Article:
Rights to Air Space Being Tested by Drones

Nancy Anderson
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As technology advances, the world faces new issues that were never before considered. Drones, for one, raise plenty of legal concerns, for both private citizens and for corporations, including questions as to who owns air space.

Shot Down

In July 2015, Hillview, Kentucky, homeowner William Merideth saw a drone hovering in the air space above his garden and daughter. Not knowing who was operating the drone or what the intent, Merideth used a shotgun to blast it out of the sky. David Boggs, owner of the $1,800 drone, called police, asserting that Merideth had no right to shoot the drone since it was in the air. A Kentucky District Court Judge disagreed, saying Merideth was within his right when he shot the drone, and dropped all criminal charges filed against the man.

Droning On

Disagreeing with the judge's decision, Boggs hired a lawyer and filed a court challenge in January 2016, claiming the drone was flying at a height of about 200 feet in air space that cannot be claimed as personal property by Mr. Merideth. In this landmark case, Boggs is being represented by lawyer James Mackler, who asserts that, as soon as possible, laws need to clarify and define how owners can use drones in lower air space.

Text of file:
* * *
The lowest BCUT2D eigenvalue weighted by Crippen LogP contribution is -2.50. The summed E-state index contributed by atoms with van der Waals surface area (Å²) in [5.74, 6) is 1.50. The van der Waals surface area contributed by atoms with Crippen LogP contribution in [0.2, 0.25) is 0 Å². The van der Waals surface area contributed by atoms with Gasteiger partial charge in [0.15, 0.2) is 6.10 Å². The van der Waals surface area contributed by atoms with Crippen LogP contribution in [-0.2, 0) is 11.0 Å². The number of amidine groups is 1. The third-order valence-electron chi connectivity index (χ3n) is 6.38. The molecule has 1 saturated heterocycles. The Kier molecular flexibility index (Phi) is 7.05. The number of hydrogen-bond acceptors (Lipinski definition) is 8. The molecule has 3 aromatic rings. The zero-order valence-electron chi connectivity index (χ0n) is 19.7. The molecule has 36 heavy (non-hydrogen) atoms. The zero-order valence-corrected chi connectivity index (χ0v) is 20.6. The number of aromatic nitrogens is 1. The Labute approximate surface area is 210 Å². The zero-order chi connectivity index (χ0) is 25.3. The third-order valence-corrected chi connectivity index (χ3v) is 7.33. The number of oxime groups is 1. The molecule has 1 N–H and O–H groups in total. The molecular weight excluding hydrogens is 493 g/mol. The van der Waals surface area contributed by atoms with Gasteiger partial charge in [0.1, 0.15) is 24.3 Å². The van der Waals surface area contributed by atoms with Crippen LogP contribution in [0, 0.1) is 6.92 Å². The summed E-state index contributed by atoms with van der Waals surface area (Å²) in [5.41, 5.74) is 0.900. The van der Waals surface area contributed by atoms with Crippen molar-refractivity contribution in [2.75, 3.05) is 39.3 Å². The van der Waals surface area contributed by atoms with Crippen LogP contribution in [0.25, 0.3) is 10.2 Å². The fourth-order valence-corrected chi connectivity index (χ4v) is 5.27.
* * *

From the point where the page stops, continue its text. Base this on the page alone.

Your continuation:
Bring in the Drones

According to the U.S. Federal Aviation Authority (FAA), there may be about 2.5 million drones occupying skies over the United States by the end of 2016. The FAA expects this number to triple by 2020. This is due, in part, to the Aug. 30, 2016, ruling by the United States that drone operators no longer require FAA approval or a pilot's license.

Commercial Use

In addition to private drone operators, companies are also finding a use for the technology. In 2013, Amazon CEO Jeff Bezos introduced a concept that used drones for package delivery. After two years, the FAA granted Amazon approval in April 2015 to test drone flights, requiring the machines stay under 400 feet and not exceed 100 miles per hour. Amazon hopes to cut out typical package delivery services, including UPS, FedEx and the U.S. Postal Service, by using drones to deliver packages that weight less than 5 pounds.

As of September 2016, there are 20,000 drones registered for use by commercial companies. The FAA expects this number to increase to 600,000 within 12 months' time, a change that is likely to drive even more legal rulings regarding how operators use drones and rights to the air space.

As consumers and companies become more interested in drones, the question of who has rights to lower air space takes on more urgency. At least in cases of personal dispute, the forthcoming court ruling in the case of Boggs vs. Meredith should provide some clarity.

Photo courtesy of Naypong at FreeDigitalPhotos.net


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